Washington is listening —

and we’ve got a story to tell

Published August 01 2017

Politics in 2017 has become a full-contact sport. Whether it’s the debate surrounding the future of health care, an ever-evolving policy on immigration or a never-ending stream of analyses related to the 2016 election, there is no lack of story lines spurring partisan political activities and filling the voicemails and email inboxes of policymakers. As the summer churns on and we reach the August recess, when members of Congress leave Washington to spend time in their home districts, opportunities emerge to talk about the issues important to you and to make a difference for your colleagues.

Every year for the past four years, the Public Affairs Advisory Committee has encouraged American Society for Biochemistry and Molecular Biology members to reach out to their elected officials during the August recess and meet with policymakers to talk about the importance of federal support for biomedical research. While the public affairs staff in our Rockville, Md., office meets with lawmakers and their staffs regularly, building personal connections at the local level is a critical part of successful advocacy. We are continuing this annual advocacy opportunity — and we need your help.

This year, we are looking for ASBMB members who are interested in talking to lawmakers about the exciting, lifesaving research that’s happening in their own backyards. We want our members to tell the story of the promise and potential biomedical research offers, to highlight the number of people employed in this field, and to show how scientists put taxpayers’ dollars to work in the laboratory setting.

After seven months of blistering political news, contentious town halls and an ever-changing Washington narrative, policymakers are looking for the good stories, the local activities that are making a difference for Americans from coast to coast. They are eager for opportunities to talk about what’s working rather than what’s broken.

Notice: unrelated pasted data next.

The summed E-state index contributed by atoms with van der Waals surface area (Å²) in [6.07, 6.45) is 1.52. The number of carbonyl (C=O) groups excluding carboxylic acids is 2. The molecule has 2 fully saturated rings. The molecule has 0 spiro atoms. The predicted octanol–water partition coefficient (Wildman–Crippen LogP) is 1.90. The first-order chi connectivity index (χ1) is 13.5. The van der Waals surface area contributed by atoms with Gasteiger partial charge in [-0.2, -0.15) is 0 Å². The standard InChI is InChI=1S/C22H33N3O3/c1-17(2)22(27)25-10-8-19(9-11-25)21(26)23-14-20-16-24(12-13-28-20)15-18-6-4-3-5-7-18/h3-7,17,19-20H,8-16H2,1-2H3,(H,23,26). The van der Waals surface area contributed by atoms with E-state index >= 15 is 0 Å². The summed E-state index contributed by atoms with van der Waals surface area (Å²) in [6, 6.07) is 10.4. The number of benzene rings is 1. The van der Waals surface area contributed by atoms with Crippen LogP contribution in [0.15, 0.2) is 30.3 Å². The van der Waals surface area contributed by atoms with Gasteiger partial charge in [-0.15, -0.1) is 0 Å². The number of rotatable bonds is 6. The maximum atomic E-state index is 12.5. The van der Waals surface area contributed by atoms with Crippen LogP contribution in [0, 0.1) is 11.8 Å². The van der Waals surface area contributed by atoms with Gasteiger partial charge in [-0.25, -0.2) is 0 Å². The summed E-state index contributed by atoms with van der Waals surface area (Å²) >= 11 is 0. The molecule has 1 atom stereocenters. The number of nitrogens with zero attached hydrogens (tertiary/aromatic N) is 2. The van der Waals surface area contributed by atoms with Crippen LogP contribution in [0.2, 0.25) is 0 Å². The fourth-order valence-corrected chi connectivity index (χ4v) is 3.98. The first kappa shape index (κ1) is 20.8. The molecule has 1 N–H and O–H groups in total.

In the past year, we’ve seen the National Institutes of Health’s budget grow even in the face of requests from the White House to cut it. We’ve seen a bipartisan commitment from Congress to support the nation’s biomedical research enterprise, and we want to take the opportunity to keep growing and building support. Getting involved is as easy as ever.

The public affairs staff has developed training modules to help you with messaging and help you talk about your science and explain its importance to policymakers. We are ready to work with you to schedule meetings, provide you with briefing materials and connect you with other local scientists who have experience in these efforts to collaborate and share ideas on how to make your story heard. Simply sign up by visiting asbmb.org/advocacy/grassrootsnetwork.

This summer, with political angst at a pretty high level, let’s remind our policymakers that there are stories at home worth bringing back to Washington — and let’s make sure these stories are fresh in their heads as they come back and set funding levels for next year.

 

Benjamin Corb Benjamin Corb is director of public affairs at ASBMB. Follow him on Twitter.